All this flashlight talk has had me thinking about them – like, where did the word “flashlight” come from anyway? The English call them “electric torches,” which is at least more descriptive.
It turns out there’s an answer, related directly to the poor performance of primitive technology.
Early portable electric lights were called “flash lights” since they would not give a long steady stream of light.
Akiba Horowitz, a Russian immigrant who changed his name to Conrad Hubert, was a literal 19th century rags-to-riches tycoon. He didn’t invent the flashlight but he tinkered with gadgets illuminated with small electric lights and formed the American Electrical Novelty & Manufacturing Company. In the course of all that he hired David Misell, the man who actually did invent the gadget still recognizable as the tubular flashlight, and bought his first patents. Then he put him to work improving it, because apparently the first commercial products were pretty sad. But they were such self-evidently useful tools that they quickly became popular despite their limitations.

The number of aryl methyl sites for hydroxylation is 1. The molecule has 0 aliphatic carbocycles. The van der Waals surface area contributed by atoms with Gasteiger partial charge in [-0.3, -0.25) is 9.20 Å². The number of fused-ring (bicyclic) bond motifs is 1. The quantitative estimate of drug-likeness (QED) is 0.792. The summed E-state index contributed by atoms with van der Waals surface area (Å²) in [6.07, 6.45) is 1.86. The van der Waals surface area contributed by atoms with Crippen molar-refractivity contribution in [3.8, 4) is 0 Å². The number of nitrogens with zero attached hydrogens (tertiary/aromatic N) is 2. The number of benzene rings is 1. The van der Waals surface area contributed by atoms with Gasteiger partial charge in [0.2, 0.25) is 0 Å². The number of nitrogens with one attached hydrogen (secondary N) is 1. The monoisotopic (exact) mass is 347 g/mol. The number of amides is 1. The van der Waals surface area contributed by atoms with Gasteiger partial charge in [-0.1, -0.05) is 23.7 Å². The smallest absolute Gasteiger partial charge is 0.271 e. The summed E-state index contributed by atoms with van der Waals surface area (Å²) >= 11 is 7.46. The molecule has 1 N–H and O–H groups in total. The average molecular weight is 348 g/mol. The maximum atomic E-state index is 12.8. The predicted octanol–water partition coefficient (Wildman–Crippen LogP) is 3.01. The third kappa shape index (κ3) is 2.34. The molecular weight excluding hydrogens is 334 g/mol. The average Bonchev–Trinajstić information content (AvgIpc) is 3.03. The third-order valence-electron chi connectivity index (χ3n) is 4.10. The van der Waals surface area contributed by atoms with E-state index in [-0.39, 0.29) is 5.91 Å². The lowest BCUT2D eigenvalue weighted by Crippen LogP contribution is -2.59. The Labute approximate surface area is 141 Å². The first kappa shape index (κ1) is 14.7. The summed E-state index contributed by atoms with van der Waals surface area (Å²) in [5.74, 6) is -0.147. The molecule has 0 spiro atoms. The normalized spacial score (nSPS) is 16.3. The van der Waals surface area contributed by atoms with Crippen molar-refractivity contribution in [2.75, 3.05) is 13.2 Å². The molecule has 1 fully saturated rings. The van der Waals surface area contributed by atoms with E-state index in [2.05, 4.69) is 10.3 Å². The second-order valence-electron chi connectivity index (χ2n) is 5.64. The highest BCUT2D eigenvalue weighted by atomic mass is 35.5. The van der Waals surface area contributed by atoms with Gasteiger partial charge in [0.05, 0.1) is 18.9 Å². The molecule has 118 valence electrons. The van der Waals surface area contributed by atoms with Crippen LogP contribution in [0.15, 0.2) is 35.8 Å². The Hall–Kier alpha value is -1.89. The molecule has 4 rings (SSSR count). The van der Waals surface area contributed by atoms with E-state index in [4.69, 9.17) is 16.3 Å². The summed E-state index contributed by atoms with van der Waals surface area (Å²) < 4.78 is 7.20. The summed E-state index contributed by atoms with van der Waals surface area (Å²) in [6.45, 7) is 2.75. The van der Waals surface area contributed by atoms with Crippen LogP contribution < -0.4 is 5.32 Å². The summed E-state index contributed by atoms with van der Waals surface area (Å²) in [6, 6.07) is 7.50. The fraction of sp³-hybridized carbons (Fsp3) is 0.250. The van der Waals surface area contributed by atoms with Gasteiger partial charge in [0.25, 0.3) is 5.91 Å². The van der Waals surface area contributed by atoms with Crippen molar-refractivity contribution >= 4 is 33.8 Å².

Even I remember when flashlights had filament bulbs and drycell batteries that ran out fast, and for that reason were equipped with both constant-on and momentary switches. Because you got better battery life if you “flashed” the light.
I also learned that the American Electrical Novelty & Manufacturing Company is still around, sort of. Guess what it’s called?